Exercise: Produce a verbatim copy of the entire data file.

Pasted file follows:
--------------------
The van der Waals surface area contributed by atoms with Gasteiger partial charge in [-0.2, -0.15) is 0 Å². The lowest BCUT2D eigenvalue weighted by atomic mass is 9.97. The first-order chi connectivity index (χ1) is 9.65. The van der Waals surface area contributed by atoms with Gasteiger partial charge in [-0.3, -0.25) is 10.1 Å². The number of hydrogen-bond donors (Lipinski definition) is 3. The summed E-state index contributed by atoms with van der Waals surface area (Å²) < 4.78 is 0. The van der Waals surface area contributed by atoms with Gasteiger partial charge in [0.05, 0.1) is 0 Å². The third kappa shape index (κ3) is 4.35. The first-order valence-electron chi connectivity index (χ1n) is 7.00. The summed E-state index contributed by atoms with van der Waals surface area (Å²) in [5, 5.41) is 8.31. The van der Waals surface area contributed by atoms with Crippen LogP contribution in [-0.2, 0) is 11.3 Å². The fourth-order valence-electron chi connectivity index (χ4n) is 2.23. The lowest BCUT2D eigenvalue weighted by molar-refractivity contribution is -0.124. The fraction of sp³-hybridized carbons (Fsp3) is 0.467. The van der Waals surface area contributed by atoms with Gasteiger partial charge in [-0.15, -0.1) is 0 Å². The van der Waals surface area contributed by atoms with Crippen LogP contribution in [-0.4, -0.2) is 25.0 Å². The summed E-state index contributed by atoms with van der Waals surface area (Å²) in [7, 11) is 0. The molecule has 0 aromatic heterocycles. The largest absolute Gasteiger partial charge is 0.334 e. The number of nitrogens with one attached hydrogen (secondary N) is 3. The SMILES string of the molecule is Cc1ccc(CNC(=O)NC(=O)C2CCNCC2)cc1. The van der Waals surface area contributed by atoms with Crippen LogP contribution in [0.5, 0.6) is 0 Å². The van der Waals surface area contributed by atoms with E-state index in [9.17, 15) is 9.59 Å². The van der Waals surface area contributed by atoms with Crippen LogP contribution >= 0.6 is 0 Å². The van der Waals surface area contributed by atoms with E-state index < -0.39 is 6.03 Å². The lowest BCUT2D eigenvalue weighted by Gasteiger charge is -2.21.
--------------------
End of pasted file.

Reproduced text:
The van der Waals surface area contributed by atoms with Gasteiger partial charge in [-0.2, -0.15) is 0 Å². The lowest BCUT2D eigenvalue weighted by atomic mass is 9.97. The first-order chi connectivity index (χ1) is 9.65. The van der Waals surface area contributed by atoms with Gasteiger partial charge in [-0.3, -0.25) is 10.1 Å². The number of hydrogen-bond donors (Lipinski definition) is 3. The summed E-state index contributed by atoms with van der Waals surface area (Å²) < 4.78 is 0. The van der Waals surface area contributed by atoms with Gasteiger partial charge in [0.05, 0.1) is 0 Å². The third kappa shape index (κ3) is 4.35. The first-order valence-electron chi connectivity index (χ1n) is 7.00. The summed E-state index contributed by atoms with van der Waals surface area (Å²) in [5, 5.41) is 8.31. The van der Waals surface area contributed by atoms with Crippen LogP contribution in [-0.2, 0) is 11.3 Å². The fourth-order valence-electron chi connectivity index (χ4n) is 2.23. The lowest BCUT2D eigenvalue weighted by molar-refractivity contribution is -0.124. The fraction of sp³-hybridized carbons (Fsp3) is 0.467. The van der Waals surface area contributed by atoms with Gasteiger partial charge in [-0.15, -0.1) is 0 Å². The van der Waals surface area contributed by atoms with Crippen LogP contribution in [-0.4, -0.2) is 25.0 Å². The summed E-state index contributed by atoms with van der Waals surface area (Å²) in [7, 11) is 0. The molecule has 0 aromatic heterocycles. The largest absolute Gasteiger partial charge is 0.334 e. The number of nitrogens with one attached hydrogen (secondary N) is 3. The SMILES string of the molecule is Cc1ccc(CNC(=O)NC(=O)C2CCNCC2)cc1. The van der Waals surface area contributed by atoms with Crippen LogP contribution in [0.5, 0.6) is 0 Å². The van der Waals surface area contributed by atoms with E-state index in [9.17, 15) is 9.59 Å². The van der Waals surface area contributed by atoms with Crippen LogP contribution >= 0.6 is 0 Å². The van der Waals surface area contributed by atoms with E-state index < -0.39 is 6.03 Å². The lowest BCUT2D eigenvalue weighted by Gasteiger charge is -2.21.